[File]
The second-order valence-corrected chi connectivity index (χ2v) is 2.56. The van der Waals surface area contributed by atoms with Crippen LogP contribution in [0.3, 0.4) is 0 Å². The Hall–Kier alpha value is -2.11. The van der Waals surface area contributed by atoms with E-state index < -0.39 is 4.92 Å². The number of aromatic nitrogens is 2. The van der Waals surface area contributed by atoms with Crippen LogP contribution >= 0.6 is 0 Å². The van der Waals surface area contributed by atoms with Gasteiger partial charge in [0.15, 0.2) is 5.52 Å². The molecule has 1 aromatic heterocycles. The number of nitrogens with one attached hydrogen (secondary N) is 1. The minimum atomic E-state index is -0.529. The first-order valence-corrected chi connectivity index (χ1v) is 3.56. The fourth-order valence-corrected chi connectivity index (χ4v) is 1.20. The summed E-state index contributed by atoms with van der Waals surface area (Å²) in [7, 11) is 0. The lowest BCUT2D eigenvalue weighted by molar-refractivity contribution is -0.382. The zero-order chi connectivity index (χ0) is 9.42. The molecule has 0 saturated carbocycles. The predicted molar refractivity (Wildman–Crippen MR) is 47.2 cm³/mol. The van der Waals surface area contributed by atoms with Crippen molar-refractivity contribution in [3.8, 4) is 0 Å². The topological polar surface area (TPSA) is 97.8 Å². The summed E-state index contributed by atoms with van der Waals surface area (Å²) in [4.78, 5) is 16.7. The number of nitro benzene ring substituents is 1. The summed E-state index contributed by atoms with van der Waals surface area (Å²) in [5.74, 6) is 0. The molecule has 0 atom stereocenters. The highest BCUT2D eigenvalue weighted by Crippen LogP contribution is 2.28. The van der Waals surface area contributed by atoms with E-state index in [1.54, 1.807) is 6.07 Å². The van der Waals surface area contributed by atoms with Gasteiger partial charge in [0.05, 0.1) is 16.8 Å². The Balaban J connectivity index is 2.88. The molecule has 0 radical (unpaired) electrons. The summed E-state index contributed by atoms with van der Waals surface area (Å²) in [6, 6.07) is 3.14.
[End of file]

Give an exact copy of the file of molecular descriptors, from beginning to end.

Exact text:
The second-order valence-corrected chi connectivity index (χ2v) is 2.56. The van der Waals surface area contributed by atoms with Crippen LogP contribution in [0.3, 0.4) is 0 Å². The Hall–Kier alpha value is -2.11. The van der Waals surface area contributed by atoms with E-state index < -0.39 is 4.92 Å². The number of aromatic nitrogens is 2. The van der Waals surface area contributed by atoms with Crippen LogP contribution >= 0.6 is 0 Å². The van der Waals surface area contributed by atoms with Gasteiger partial charge in [0.15, 0.2) is 5.52 Å². The molecule has 1 aromatic heterocycles. The number of nitrogens with one attached hydrogen (secondary N) is 1. The minimum atomic E-state index is -0.529. The first-order valence-corrected chi connectivity index (χ1v) is 3.56. The fourth-order valence-corrected chi connectivity index (χ4v) is 1.20. The summed E-state index contributed by atoms with van der Waals surface area (Å²) in [7, 11) is 0. The lowest BCUT2D eigenvalue weighted by molar-refractivity contribution is -0.382. The zero-order chi connectivity index (χ0) is 9.42. The molecule has 0 saturated carbocycles. The predicted molar refractivity (Wildman–Crippen MR) is 47.2 cm³/mol. The van der Waals surface area contributed by atoms with Crippen molar-refractivity contribution in [3.8, 4) is 0 Å². The topological polar surface area (TPSA) is 97.8 Å². The summed E-state index contributed by atoms with van der Waals surface area (Å²) in [4.78, 5) is 16.7. The number of nitro benzene ring substituents is 1. The summed E-state index contributed by atoms with van der Waals surface area (Å²) in [5.74, 6) is 0. The molecule has 0 atom stereocenters. The highest BCUT2D eigenvalue weighted by Crippen LogP contribution is 2.28. The van der Waals surface area contributed by atoms with E-state index in [1.54, 1.807) is 6.07 Å². The van der Waals surface area contributed by atoms with Gasteiger partial charge in [0.05, 0.1) is 16.8 Å². The Balaban J connectivity index is 2.88. The molecule has 0 radical (unpaired) electrons. The summed E-state index contributed by atoms with van der Waals surface area (Å²) in [6, 6.07) is 3.14.